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Artist Elizabeth Barnett Chats To Habitus Living

Artist Elizabeth Barnett Chats To Habitus Living

Based in Melbourne’s scenic Macedon Ranges, artist Elizabeth Barnett’s star is on the rise. Sandra Tan catches up with the talented creative to find out what drives her work, how social media impacts her practise, and how the local art world is evolving.

When and how did you realise you needed to be an artist?

I have always wanted to be an artist since I was young. I grew up with two grandmothers who were painters so I guess they were good role models. My art teachers at school were also really encouraging.

Congratulations on Herbal Medicine. Can you share a little of the story behind this collection of works?

Thank you! I am really proud of this collection of work. The idea to call the show Herbal Medicine came to me before the works first evolved. Emerging from a very intense time with babies, I promised I would look after myself better this year and attend to some niggling health issues. I was collecting herbs from the garden to cook with one afternoon in autumn and I ended up drawing them in the jug on the bench while I sat with the kids during their dinnertime. The exhibition sort of grew from there. I also made a lovely friend in my local community this year that is a naturopath and she leant me a lot of her herbal medicine books to read and many of them ended up as subjects in some of the paintings.

The palette of the show was quite moody; I have been enjoying a darker palette this year. I wanted to capture the darker hues that the bush takes on in winter where we live but I also wanted to contrast these pieces with works that had a lot of light and space to them. The bunches of flowers and herbs depicted, loosely reflect those often used in homeopathy or are cuttings taken from the garden to signify the seasons.

It’s pretty evident which artists I looked at as inspiration for the show. A few new books added to my art book collection recently have really inspired me – Giorgio Morandi, Vanessa Bell and Winifred Nicholson. I’ve wholeheartedly embraced the local library this year and its wonderful and unlikely book titles that I might have not otherwise picked up and looked at. And then there are old favourite books that resurface from the bookshelf to my bedside again and again such as The Poetics of Space by Gaston Bachelard, The NGV’s Dutch Masters catalogue and the Weed Foragers handbook. Vinyl records also make an appearance. Music is a big part of our family’s life. My partner is a DJ (among other talents) and records are always playing and filling my ears with different genres and tunes in our daily life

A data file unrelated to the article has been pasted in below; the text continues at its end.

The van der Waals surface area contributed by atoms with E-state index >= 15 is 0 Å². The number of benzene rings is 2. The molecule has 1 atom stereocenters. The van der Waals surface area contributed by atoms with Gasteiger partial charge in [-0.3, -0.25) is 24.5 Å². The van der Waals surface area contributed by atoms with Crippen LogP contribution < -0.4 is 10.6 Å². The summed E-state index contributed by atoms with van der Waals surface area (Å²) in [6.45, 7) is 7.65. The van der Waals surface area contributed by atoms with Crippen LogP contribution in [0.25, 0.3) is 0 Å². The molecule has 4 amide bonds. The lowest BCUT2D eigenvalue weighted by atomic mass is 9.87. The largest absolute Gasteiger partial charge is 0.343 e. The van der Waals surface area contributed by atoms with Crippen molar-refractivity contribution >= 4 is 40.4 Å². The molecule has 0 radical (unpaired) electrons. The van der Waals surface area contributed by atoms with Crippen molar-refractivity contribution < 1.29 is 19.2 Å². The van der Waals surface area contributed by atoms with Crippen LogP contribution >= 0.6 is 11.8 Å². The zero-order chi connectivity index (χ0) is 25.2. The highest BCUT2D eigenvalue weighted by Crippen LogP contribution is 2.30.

As an artist in 2017, how important is social media to you? Has it impacted on your work in terms of connecting with other artists, gaining inspiration, finding an audience?

Social media has been huge for my art practise. Not only have I made so many special and dear friends through our shared interests that becomes apart on Instagram, I am able to share my work with a broader audience and I feel like it is touching people’s lives in a positive way. There are so many sad things happening in the world at the moment that I want my work to be like a breath of fresh air and a way to heal broken hearts.

What frustrates you about the Australian art world?

It would be great to see more women artists at the helm in the Australian art world, it is slowly happening but not fast enough. Also more Australian art recognised overseas and vice versa. Sometimes we feel so far away, I think social media has changed that greatly but we have a way to go.

In what ways do you see the industry evolving to reflect contemporary social attitudes?

I think the art world in general is changing and has been changing for a while now. Social media has changed the way artists and galleries present work and both artist and agent are able to have a greater reach than before. There are a lot more opportunities for artists to make a living to support themselves these days, for example through grants, public art projects, collaborations, and pop ups to name a few. We can be more creative about how we apply our creativity to different projects and that’s exciting!

What upcoming projects excite you?

I am exhibiting with some very inspiring women at Lauriston Press in Kyneton in mid November and also have paintings in this year’s The Design Files Open House in Collingwood (also mid November). Next year I am excited to exhibit in Sydney in May for the first time in a while. I am currently formulating ideas for that show and it should be good!

Elizabeth Barnett

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